Purpose: Perceiving one's weight as “overweight” is associated with disordered eating in adolescence. Yet, it is unknown whether weight perceptions change during adolescence, or whether these weight perception transitions predict disordered eating. This study aims to: (1) characterize weight perception transitions from early to late adolescence among a population-based sample and (2) examine whether weight perception transitions in adolescence predict concurrent and future disordered eating into young adulthood. Methods: Eating and Activity in Teens and Young Adults (N = 1,414) survey data were used to examine correlates of weight perception transitions from early (Mage = 14.9 ± 1.6 years) to late adolescence (Mage = 19.4 ± 1.6 years). Adjusted generalized estimating equations were used to determine whether weight perception transitions in adolescence predicted concurrent and future disordered eating in emerging adulthood (Mage = 25.2 ± 1.6 years) and young adulthood (Mage = 31.0 ± 1.6 years). Results: Weight perceptions were stable from early to late adolescence for 77.2% of adolescents, whereas 15.5% transitioned to perceiving their weight as “overweight” and 7.3% stopped perceiving “overweight” in late adolescence. Perceived “overweight”, especially in late adolescence, was associated with higher concurrent and long-term disordered eating up to 10 years later. For example, the predicted prevalence of binge eating in young adulthood among individuals who perceived their weight as “overweight” throughout adolescence was 20.1% compared to 6.6% for those who never perceived their weight as “overweight” in adolescence. Discussion: Adolescent weight perception was relatively stable in this population-based sample. However, weight perception transitions that involved perceiving “overweight”, particularly in late adolescence, were associated with long-term higher risk of disordered eating.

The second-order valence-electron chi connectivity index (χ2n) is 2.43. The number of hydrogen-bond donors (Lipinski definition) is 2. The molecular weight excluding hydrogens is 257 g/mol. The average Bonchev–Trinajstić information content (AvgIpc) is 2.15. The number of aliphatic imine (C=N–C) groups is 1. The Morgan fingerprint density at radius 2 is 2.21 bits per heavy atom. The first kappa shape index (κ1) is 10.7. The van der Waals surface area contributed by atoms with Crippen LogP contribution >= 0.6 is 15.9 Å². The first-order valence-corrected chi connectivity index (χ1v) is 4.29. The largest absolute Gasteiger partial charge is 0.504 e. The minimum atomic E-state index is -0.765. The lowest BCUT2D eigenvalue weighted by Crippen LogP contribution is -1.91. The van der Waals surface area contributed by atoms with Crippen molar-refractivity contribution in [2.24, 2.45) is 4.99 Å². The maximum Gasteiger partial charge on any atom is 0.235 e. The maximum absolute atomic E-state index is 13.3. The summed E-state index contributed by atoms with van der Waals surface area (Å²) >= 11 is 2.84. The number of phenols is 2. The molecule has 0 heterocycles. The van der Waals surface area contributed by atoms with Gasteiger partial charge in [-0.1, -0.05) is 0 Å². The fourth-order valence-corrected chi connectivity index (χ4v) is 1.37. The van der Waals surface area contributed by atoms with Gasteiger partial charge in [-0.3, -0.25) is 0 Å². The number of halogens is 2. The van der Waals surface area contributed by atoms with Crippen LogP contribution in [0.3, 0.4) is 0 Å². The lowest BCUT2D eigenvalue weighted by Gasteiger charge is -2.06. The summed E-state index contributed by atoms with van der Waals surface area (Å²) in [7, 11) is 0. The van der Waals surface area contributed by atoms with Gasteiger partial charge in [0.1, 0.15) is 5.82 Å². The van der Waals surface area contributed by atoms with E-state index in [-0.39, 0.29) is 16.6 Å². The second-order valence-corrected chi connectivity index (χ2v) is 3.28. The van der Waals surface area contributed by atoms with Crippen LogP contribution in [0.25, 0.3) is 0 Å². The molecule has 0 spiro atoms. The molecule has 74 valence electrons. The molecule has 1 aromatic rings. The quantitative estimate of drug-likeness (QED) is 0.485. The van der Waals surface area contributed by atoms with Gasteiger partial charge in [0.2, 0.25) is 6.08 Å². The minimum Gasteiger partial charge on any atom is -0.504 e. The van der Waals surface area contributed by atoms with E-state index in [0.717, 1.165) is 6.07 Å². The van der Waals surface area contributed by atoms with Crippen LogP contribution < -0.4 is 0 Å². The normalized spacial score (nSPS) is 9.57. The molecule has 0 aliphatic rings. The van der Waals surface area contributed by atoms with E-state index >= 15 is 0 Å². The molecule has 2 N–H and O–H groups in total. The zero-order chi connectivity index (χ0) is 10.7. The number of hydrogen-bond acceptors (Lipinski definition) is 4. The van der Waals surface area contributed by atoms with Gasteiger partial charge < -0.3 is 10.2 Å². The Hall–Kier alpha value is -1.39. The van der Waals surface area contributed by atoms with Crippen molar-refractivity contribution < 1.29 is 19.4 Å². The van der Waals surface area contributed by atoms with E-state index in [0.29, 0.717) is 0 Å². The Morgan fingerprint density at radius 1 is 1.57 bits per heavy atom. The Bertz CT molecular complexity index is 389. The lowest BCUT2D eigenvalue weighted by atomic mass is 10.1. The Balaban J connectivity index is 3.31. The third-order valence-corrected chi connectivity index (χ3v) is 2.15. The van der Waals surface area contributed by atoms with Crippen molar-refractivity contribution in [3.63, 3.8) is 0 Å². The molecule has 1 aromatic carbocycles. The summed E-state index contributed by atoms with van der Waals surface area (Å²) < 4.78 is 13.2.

Bibliographical noteFunding Information:
This study was supported by the National Heart, Lung, and Blood Institute (Grant Numbers: R35HL139853 and R01HL127077 , PI: D. Neumark-Sztainer). SLH's time was funded by the National Institute of Mental Health (Grant Number: T32MH082761 , PI: C. Peterson). CBB's time was funded by the National Heart, Lung, and Blood Institute (Grant Number: T32HL150452 , PI: D. Neumark-Sztainer). LH and KALs' time was supported by the National Institutes of Health 's National Center for Advancing Translational Sciences , grant numbers TL1R002493 and UL1TR002494 . The content is solely the responsibility of the authors and does not necessarily represent the official views of the National Heart, Lung, and Blood Institute, the National Institute of Mental Health, National Center for Advancing Translational Sciences, or the National Institutes of Health. The corresponding author affirms that all of those who have contributed to the present work are listed as authors.
© 2023 Society for Adolescent Health and Medicine
- Disordered eating
- Eating disorders
- Weight perception
- Young adult
PubMed: MeSH publication types
- Journal Article
- Research Support, N.I.H., Extramural